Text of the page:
Sion hospital repairs pending for years

The second floor of the hospital building has severely damaged ceilings. As a makeshift solution, a set of metal pillars have been installed for support in ward number 32 and in the ICU.

Written by Kajol Runwal | Mumbai | Published:July 6, 2017 3:00 am
Lokmanya Tilak Municipal General Hospital, Sion hospitals, Sion hospital maintanenance, Health Infrastructure Centre, Brihanmumbai Municipal Corporation  Metal pillars have been installed to support the damaged ceiling in ward number 32 and in the ICU.

WITH 20 lakh patients per year, the Lokmanya Tilak Municipal General Hospital at Sion is among the country’s largest hospitals. Yet, the building, divided into six wings, is in need of urgent repair and renovation, with some works pending for years. “Of the six wings, two have been taken care of, but four need to be worked upon,” said Dr Suleman Merchant, dean of Sion Hospital. The second floor of the hospital building has severely damaged ceilings. As a makeshift solution, a set of metal pillars have been installed for support in ward number 32 and in the ICU.

The makeshift pillars have led to apprehensions among patients, especially with heavy rain during the monsoon. “Who can we share our problems with and why will they listen to a singular voice?” asked Anu Gupta (30), whose 30-year-old husband, who has a heart problem, has been admitted into ward 32 for four days now. That concern is shared by many. “I didn’t think about the pillars and the ceiling, my mother needed urgent treatment and the doctors here attend to a patient immediately and efficiently,” said Sunita Matrayas, 38, whose mother had a heart attack and was admitted into the ICU on the second floor.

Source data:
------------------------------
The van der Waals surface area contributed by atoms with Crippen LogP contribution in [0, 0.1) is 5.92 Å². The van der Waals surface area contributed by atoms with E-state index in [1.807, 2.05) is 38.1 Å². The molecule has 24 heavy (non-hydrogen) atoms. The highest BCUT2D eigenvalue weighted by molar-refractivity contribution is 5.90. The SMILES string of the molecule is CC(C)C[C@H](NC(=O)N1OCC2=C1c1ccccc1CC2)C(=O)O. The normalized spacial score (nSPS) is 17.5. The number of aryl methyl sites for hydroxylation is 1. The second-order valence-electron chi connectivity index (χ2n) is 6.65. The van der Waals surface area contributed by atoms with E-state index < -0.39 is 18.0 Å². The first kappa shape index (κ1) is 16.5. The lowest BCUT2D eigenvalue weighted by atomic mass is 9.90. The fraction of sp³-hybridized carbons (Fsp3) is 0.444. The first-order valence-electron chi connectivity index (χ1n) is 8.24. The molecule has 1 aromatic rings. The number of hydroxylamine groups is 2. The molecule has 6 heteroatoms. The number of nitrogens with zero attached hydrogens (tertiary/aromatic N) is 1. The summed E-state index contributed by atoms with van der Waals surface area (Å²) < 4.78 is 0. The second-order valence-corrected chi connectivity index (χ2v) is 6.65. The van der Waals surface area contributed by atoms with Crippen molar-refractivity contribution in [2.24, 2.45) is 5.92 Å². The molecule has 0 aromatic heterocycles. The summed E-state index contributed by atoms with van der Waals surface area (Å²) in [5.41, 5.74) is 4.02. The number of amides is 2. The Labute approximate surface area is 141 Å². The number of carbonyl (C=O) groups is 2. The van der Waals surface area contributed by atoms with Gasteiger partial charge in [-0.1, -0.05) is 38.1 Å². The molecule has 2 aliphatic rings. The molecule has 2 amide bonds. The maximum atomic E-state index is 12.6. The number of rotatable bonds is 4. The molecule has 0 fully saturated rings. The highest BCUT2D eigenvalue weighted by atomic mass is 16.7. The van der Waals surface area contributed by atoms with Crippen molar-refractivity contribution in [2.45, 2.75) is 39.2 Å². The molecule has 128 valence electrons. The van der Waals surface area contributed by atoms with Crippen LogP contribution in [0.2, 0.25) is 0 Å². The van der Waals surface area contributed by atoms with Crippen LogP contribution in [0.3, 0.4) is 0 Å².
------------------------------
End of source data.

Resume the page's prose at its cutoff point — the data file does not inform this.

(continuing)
“The capacity here in the cardiology department is of 18 patients but we always have 30,” shared a senior nurse at the hospital. “A large number of patients are accommodated in the ward and thus the problem of the ceiling is a grave one. The ward faces ventilation issues too,” said another staffer. Funds for repairs are sourced from the hospital’s budget for minor repairs and maintenance work, and from funds allocated by the Brihanmumbai Municipal Corporation. “In this case, the funds have been allocated by the BMC to the Health Infrastructure Centre of the public health department, but there is still a delay of many months,” conceded Dr Merchant.

Dr Merchant said the adjacent wing had to be vacated 10 months ago to enable the Health Infrastructure Centre to carry out the work, but said the delay in conducting the repair was on account of unavoidable circumstances. “All I hope is for the work to begin soon,” added Dr Merchant.

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